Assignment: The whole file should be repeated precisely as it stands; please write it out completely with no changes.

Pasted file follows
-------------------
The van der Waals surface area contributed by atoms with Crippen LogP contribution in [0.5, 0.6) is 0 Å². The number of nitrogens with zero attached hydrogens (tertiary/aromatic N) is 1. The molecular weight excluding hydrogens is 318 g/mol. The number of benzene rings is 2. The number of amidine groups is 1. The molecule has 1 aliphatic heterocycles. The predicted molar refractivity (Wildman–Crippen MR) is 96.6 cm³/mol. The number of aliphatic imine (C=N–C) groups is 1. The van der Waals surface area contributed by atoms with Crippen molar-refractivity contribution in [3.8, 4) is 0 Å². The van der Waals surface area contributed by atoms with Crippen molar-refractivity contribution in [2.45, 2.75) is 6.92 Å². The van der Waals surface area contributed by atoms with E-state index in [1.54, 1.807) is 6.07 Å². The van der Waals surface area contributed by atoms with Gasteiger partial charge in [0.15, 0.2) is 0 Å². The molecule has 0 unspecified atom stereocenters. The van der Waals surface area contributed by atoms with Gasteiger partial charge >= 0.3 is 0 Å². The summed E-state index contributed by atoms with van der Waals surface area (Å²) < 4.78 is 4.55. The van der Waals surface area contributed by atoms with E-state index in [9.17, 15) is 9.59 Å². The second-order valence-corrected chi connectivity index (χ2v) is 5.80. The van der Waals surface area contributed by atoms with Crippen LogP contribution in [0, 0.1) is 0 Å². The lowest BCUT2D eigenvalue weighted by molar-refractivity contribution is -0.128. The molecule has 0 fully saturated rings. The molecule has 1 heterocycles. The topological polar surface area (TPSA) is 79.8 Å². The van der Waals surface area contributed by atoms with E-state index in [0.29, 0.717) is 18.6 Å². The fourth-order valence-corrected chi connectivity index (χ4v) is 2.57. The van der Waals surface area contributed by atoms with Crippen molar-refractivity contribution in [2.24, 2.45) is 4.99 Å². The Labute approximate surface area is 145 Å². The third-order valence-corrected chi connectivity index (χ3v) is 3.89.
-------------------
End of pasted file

The van der Waals surface area contributed by atoms with Crippen LogP contribution in [0.5, 0.6) is 0 Å². The number of nitrogens with zero attached hydrogens (tertiary/aromatic N) is 1. The molecular weight excluding hydrogens is 318 g/mol. The number of benzene rings is 2. The number of amidine groups is 1. The molecule has 1 aliphatic heterocycles. The predicted molar refractivity (Wildman–Crippen MR) is 96.6 cm³/mol. The number of aliphatic imine (C=N–C) groups is 1. The van der Waals surface area contributed by atoms with Crippen molar-refractivity contribution in [3.8, 4) is 0 Å². The van der Waals surface area contributed by atoms with Crippen molar-refractivity contribution in [2.45, 2.75) is 6.92 Å². The van der Waals surface area contributed by atoms with E-state index in [1.54, 1.807) is 6.07 Å². The van der Waals surface area contributed by atoms with Gasteiger partial charge in [0.15, 0.2) is 0 Å². The molecule has 0 unspecified atom stereocenters. The van der Waals surface area contributed by atoms with Gasteiger partial charge >= 0.3 is 0 Å². The summed E-state index contributed by atoms with van der Waals surface area (Å²) < 4.78 is 4.55. The van der Waals surface area contributed by atoms with E-state index in [9.17, 15) is 9.59 Å². The second-order valence-corrected chi connectivity index (χ2v) is 5.80. The van der Waals surface area contributed by atoms with Crippen LogP contribution in [0, 0.1) is 0 Å². The lowest BCUT2D eigenvalue weighted by molar-refractivity contribution is -0.128. The molecule has 0 fully saturated rings. The molecule has 1 heterocycles. The topological polar surface area (TPSA) is 79.8 Å². The van der Waals surface area contributed by atoms with E-state index in [0.29, 0.717) is 18.6 Å². The fourth-order valence-corrected chi connectivity index (χ4v) is 2.57. The van der Waals surface area contributed by atoms with Crippen molar-refractivity contribution in [2.24, 2.45) is 4.99 Å². The Labute approximate surface area is 145 Å². The third-order valence-corrected chi connectivity index (χ3v) is 3.89.